pattern with reference to the context in which data were gathered
are there out there?”

But I don’t care, Mr. Duncan, I don’t care. I
can fill in bubbles and I can write my name nice and neat up in the
line on my answer sheet where it tells me to do so. I can use scrap
paper efficiently and check whether a pencil is #2 with a single
glance. I know the testing procedures, I know my testing seat, and
I know how to leave adequate time for BCRs.

Aren’t you proud of me, Mr. Duncan?

Because this is what I have learned. This is what No
Child Left Behind has taught me. I have learned to be a puppet and
take their tests and get a fancy green paper every year in the
mail, except for when it’s just a gray photocopy. I am twelve years
old and I know as well as anybody that standardized tests do
nothing but cause pain and stress for everybody involved. And oh,
have I learned. I’ve learned more than I ever thought possible.

School has taught me things, and tests have taught me other things.
I can speak Spanish fluently and find palindromic numbers and write
letters to education officials and formulate a hypothesis and
everything in between. But on test days, none of that matters.

All that matters is the busy work in front of me, the math problems and
confusing passages that swim beneath my vacant gaze and leave me
thinking of anything, everything but what lies ahead in the next
two hours. And after all this is done, after we drink water and use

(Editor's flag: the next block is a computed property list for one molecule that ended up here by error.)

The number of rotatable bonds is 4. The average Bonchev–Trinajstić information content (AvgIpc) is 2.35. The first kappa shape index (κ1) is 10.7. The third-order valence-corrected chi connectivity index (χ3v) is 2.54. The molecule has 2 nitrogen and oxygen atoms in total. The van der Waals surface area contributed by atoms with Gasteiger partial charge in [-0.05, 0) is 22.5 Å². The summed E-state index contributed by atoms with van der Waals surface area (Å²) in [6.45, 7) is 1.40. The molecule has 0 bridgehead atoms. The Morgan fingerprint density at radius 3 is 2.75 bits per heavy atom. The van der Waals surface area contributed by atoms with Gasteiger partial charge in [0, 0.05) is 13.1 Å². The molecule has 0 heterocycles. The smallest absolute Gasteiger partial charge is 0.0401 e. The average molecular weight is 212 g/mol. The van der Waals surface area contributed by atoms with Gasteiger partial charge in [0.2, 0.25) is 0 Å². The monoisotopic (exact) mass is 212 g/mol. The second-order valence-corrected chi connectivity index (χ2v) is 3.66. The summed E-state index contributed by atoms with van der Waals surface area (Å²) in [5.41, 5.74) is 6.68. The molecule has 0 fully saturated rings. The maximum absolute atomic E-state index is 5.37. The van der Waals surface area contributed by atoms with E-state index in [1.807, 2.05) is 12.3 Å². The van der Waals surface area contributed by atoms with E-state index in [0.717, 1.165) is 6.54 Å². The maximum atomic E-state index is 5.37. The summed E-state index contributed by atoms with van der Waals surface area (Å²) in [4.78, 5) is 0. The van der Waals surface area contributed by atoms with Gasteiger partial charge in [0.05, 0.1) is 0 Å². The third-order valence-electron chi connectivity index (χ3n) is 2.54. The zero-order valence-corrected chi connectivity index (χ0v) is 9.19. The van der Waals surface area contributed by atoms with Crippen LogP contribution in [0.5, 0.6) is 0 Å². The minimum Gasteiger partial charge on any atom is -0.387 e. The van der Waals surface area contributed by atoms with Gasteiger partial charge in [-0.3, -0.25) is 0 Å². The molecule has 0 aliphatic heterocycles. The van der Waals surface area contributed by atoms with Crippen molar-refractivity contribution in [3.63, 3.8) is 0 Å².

the bathroom and return to our daily lives, what happens?

Fancy green papers are released and people’s fates are decided. But we,
the students, we, the people, are never consulted. We care and we
take the tests and we don’t like it. Do you want facts, Mr. Duncan?
I’ve got plenty. Oh, and by the way, I looked for a student survey
to show you here. There were none. ·

For my science experiment last
year, I gave our 5th grade citywide benchmark, the Paced Interim
Assessment, or PIA, to a group of English professors at various
universities across the country. Their average was a meager 89%,
much lower than one would expect from some of the experts on the
English language in the US. Nobody got a perfect score. · According
to a survey of Indiana teachers, 85.7% of teachers disagree or
strongly disagree that standardized testing is an accurate measure
of student achievement. ·

A mere 22% of Americans “believe
increased testing has helped the performance of local public
schools”, according to a poll released by PDK/Gallup · After the